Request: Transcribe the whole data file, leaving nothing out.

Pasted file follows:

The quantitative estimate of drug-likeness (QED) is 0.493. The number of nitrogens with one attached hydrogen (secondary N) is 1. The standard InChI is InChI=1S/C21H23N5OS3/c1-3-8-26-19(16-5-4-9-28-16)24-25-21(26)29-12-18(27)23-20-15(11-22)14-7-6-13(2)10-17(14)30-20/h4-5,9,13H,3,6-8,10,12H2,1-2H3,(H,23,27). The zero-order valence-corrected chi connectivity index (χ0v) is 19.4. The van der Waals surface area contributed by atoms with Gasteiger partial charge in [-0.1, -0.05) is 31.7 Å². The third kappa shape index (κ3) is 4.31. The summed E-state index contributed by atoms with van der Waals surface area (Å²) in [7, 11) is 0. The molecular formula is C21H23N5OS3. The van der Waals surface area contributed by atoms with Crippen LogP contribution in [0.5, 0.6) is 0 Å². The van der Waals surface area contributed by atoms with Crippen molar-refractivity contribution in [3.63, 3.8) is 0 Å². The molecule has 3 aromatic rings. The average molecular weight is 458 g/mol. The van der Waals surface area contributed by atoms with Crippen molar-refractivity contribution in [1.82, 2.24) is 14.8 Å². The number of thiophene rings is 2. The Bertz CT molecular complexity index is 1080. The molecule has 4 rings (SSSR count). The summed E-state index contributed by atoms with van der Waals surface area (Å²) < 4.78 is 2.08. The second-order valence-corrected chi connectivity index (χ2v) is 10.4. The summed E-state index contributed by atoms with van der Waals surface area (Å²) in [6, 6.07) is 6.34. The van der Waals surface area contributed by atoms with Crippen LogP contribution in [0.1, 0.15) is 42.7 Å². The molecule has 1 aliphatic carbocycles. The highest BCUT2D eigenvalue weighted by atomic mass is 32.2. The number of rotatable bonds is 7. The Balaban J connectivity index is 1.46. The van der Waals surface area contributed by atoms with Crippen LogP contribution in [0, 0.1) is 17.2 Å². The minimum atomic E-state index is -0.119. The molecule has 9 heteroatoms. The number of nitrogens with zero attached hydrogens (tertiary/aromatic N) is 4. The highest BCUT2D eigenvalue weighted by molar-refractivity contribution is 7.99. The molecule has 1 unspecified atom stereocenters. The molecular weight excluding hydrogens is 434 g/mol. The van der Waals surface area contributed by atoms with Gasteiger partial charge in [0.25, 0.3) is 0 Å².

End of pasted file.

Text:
The quantitative estimate of drug-likeness (QED) is 0.493. The number of nitrogens with one attached hydrogen (secondary N) is 1. The standard InChI is InChI=1S/C21H23N5OS3/c1-3-8-26-19(16-5-4-9-28-16)24-25-21(26)29-12-18(27)23-20-15(11-22)14-7-6-13(2)10-17(14)30-20/h4-5,9,13H,3,6-8,10,12H2,1-2H3,(H,23,27). The zero-order valence-corrected chi connectivity index (χ0v) is 19.4. The van der Waals surface area contributed by atoms with Gasteiger partial charge in [-0.1, -0.05) is 31.7 Å². The third kappa shape index (κ3) is 4.31. The summed E-state index contributed by atoms with van der Waals surface area (Å²) in [7, 11) is 0. The molecular formula is C21H23N5OS3. The van der Waals surface area contributed by atoms with Crippen LogP contribution in [0.5, 0.6) is 0 Å². The van der Waals surface area contributed by atoms with Crippen molar-refractivity contribution in [3.63, 3.8) is 0 Å². The molecule has 3 aromatic rings. The average molecular weight is 458 g/mol. The van der Waals surface area contributed by atoms with Crippen molar-refractivity contribution in [1.82, 2.24) is 14.8 Å². The number of thiophene rings is 2. The Bertz CT molecular complexity index is 1080. The molecule has 4 rings (SSSR count). The summed E-state index contributed by atoms with van der Waals surface area (Å²) < 4.78 is 2.08. The second-order valence-corrected chi connectivity index (χ2v) is 10.4. The summed E-state index contributed by atoms with van der Waals surface area (Å²) in [6, 6.07) is 6.34. The van der Waals surface area contributed by atoms with Crippen LogP contribution in [0.1, 0.15) is 42.7 Å². The molecule has 1 aliphatic carbocycles. The highest BCUT2D eigenvalue weighted by atomic mass is 32.2. The number of rotatable bonds is 7. The Balaban J connectivity index is 1.46. The van der Waals surface area contributed by atoms with Crippen LogP contribution in [0, 0.1) is 17.2 Å². The minimum atomic E-state index is -0.119. The molecule has 9 heteroatoms. The number of nitrogens with zero attached hydrogens (tertiary/aromatic N) is 4. The highest BCUT2D eigenvalue weighted by molar-refractivity contribution is 7.99. The molecule has 1 unspecified atom stereocenters. The molecular weight excluding hydrogens is 434 g/mol. The van der Waals surface area contributed by atoms with Gasteiger partial charge in [0.25, 0.3) is 0 Å².